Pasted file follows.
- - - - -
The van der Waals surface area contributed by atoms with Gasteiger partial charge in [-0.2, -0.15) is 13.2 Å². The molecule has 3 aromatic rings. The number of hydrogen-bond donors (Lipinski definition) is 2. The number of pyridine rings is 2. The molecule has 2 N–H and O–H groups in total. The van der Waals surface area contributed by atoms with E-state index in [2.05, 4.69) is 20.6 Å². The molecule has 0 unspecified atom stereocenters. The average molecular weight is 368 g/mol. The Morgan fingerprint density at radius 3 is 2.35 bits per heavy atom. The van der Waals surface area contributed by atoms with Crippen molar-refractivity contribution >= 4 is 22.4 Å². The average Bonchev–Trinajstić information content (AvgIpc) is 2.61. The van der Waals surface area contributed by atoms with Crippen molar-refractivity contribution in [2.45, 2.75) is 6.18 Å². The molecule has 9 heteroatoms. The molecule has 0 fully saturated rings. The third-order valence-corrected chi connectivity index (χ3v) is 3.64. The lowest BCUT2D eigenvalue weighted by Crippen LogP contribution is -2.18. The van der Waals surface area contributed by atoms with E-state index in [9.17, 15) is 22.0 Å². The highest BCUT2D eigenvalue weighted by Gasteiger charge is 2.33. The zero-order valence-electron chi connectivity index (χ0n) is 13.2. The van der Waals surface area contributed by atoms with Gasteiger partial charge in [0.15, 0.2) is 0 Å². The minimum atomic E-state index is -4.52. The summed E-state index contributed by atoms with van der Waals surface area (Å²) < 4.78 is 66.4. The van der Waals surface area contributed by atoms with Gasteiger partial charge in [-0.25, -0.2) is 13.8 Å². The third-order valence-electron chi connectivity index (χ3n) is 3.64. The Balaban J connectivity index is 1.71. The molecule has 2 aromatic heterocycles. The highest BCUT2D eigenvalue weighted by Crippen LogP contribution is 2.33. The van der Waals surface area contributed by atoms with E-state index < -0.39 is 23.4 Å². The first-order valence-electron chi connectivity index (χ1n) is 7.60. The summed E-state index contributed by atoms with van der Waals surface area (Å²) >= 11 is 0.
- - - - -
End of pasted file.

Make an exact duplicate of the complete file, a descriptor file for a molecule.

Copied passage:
The van der Waals surface area contributed by atoms with Gasteiger partial charge in [-0.2, -0.15) is 13.2 Å². The molecule has 3 aromatic rings. The number of hydrogen-bond donors (Lipinski definition) is 2. The number of pyridine rings is 2. The molecule has 2 N–H and O–H groups in total. The van der Waals surface area contributed by atoms with E-state index in [2.05, 4.69) is 20.6 Å². The molecule has 0 unspecified atom stereocenters. The average molecular weight is 368 g/mol. The Morgan fingerprint density at radius 3 is 2.35 bits per heavy atom. The van der Waals surface area contributed by atoms with Crippen molar-refractivity contribution >= 4 is 22.4 Å². The average Bonchev–Trinajstić information content (AvgIpc) is 2.61. The van der Waals surface area contributed by atoms with Crippen molar-refractivity contribution in [2.45, 2.75) is 6.18 Å². The molecule has 9 heteroatoms. The molecule has 0 fully saturated rings. The third-order valence-corrected chi connectivity index (χ3v) is 3.64. The lowest BCUT2D eigenvalue weighted by Crippen LogP contribution is -2.18. The van der Waals surface area contributed by atoms with E-state index in [9.17, 15) is 22.0 Å². The highest BCUT2D eigenvalue weighted by Gasteiger charge is 2.33. The zero-order valence-electron chi connectivity index (χ0n) is 13.2. The van der Waals surface area contributed by atoms with Gasteiger partial charge in [0.15, 0.2) is 0 Å². The minimum atomic E-state index is -4.52. The summed E-state index contributed by atoms with van der Waals surface area (Å²) < 4.78 is 66.4. The van der Waals surface area contributed by atoms with Gasteiger partial charge in [-0.25, -0.2) is 13.8 Å². The third-order valence-electron chi connectivity index (χ3n) is 3.64. The Balaban J connectivity index is 1.71. The molecule has 2 aromatic heterocycles. The highest BCUT2D eigenvalue weighted by Crippen LogP contribution is 2.33. The van der Waals surface area contributed by atoms with E-state index < -0.39 is 23.4 Å². The first-order valence-electron chi connectivity index (χ1n) is 7.60. The summed E-state index contributed by atoms with van der Waals surface area (Å²) >= 11 is 0.